New York

15 April 2015

Secretary-General's Remarks to the Future of Energy Summit 2015 [As prepared for delivery]

Mr. Michael Liebreich, Chief Executive, Bloomberg New Energy Finance,
Distinguished leaders of business and industry,
Ladies and gentlemen,

I am pleased to be back at this important Energy Summit. I thank the organizers, including Michael Bloomberg, who is my friend and UN Special Envoy for Climate Change and Cities.

Two years ago, at this Summit, I called for smart investments that align business opportunities with sustainable development.

I pushed for public-private cooperation.

And I urged action on climate change.

Since then, there has been enormous progress.

Some of you have been part of this global advance.

In September, hundreds of business leaders attended the Climate Summit at the United Nations.

They made bold commitments and forged partnerships to reduce emissions, move money and drive markets.

The private sector announced plans to mobilize more than $200 billion in financial assets for low-carbon and climate-resilient development.

More than one thousand investors joined scores of governments to support carbon pricing.

To put this in perspective, this [means that governments that support putting a price on carbon] collectively represented [nearly] more than half of global [population and] GDP – and more than half of global greenhouse gas emissions.

Ladies and gentlemen,

Today the stakes are even higher.

This year we have three major targets:

First: to complete the Millennium Development Goals – the biggest anti-poverty campaign in history.

Second: to adopt an ambitious new sustainable development agenda, with a set of sustainable development goals (SDGs).

And third: to reach a meaningful, universal agreement on climate change.

Our overarching goals are to eradicate extreme poverty, and to hold the global temperature rise below 2 degrees Celsius.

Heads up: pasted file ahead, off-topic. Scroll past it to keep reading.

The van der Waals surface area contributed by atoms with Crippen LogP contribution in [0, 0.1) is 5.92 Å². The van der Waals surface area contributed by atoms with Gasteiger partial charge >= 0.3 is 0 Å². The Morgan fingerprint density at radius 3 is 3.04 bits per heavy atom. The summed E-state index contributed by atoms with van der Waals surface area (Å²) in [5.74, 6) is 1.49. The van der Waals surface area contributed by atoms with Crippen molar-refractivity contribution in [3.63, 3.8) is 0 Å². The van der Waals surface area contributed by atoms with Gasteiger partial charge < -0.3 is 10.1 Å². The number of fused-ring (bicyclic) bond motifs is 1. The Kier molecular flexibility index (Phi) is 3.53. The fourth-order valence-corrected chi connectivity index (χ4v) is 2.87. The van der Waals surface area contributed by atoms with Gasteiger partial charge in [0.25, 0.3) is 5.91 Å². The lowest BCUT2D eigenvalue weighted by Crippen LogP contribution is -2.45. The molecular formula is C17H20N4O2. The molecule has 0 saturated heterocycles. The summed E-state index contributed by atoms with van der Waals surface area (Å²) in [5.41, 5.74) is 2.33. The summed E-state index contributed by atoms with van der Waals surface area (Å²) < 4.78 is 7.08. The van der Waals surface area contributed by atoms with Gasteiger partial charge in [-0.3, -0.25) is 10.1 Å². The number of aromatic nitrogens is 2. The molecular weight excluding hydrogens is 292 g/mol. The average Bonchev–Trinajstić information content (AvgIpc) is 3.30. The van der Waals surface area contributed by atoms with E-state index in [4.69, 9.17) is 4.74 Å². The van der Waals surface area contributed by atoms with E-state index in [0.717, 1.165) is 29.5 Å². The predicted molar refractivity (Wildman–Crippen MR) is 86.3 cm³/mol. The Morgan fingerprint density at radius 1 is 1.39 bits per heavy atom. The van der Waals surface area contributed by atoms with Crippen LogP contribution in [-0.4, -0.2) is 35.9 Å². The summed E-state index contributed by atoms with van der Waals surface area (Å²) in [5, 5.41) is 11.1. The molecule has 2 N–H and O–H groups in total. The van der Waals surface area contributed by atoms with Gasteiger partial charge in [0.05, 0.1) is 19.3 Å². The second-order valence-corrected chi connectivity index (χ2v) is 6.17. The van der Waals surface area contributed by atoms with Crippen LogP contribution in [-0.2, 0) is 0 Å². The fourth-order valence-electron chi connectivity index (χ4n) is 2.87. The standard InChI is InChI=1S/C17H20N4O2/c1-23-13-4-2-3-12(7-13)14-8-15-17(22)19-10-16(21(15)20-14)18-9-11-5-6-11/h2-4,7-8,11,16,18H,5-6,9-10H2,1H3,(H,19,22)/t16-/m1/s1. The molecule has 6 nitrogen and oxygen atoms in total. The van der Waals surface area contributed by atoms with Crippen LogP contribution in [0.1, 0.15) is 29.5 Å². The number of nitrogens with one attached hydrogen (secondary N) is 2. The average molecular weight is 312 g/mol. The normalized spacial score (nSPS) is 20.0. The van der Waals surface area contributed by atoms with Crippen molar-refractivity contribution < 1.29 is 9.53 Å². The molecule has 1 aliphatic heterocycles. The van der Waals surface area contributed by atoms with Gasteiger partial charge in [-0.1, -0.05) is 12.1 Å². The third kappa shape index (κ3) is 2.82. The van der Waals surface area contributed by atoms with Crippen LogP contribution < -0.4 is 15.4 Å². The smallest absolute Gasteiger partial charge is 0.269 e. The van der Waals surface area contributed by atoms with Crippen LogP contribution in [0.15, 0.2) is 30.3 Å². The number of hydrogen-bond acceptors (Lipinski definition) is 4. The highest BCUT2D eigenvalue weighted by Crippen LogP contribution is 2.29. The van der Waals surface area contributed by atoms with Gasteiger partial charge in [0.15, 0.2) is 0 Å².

These goals are mutually reinforcing – and they can be achieved if we work together.

Ladies and gentlemen,

Energy is a story of global progress.

Last year, the world’s investments in renewable power and fuels spiked by more than 15 percent over 2013. In developing countries, these investments grew by more than one third.

But renewable energies still contribute less than 10 percent of global electricity.

Incentives can shift this forward.

Smart investors are opening new markets, facilitating new business models, and supporting entrepreneurs in developing countries.

I have met these innovators. In Kenya, I toured geothermal power projects. In Turkey, I drank coffee heated thanks to hydrogen energy technology.  At United Nations offices around the world, we are greening our own operations – because what is right for the planet is also smart for the budget.

This room is filled with talent.

You understand the importance of moving with the times.

Your interest in the future of energy is tied to your energetic passion for progress.

Governments have already signalled their support for transforming our approach to energy.

They are making energy a part of the new generation of sustainable development goals.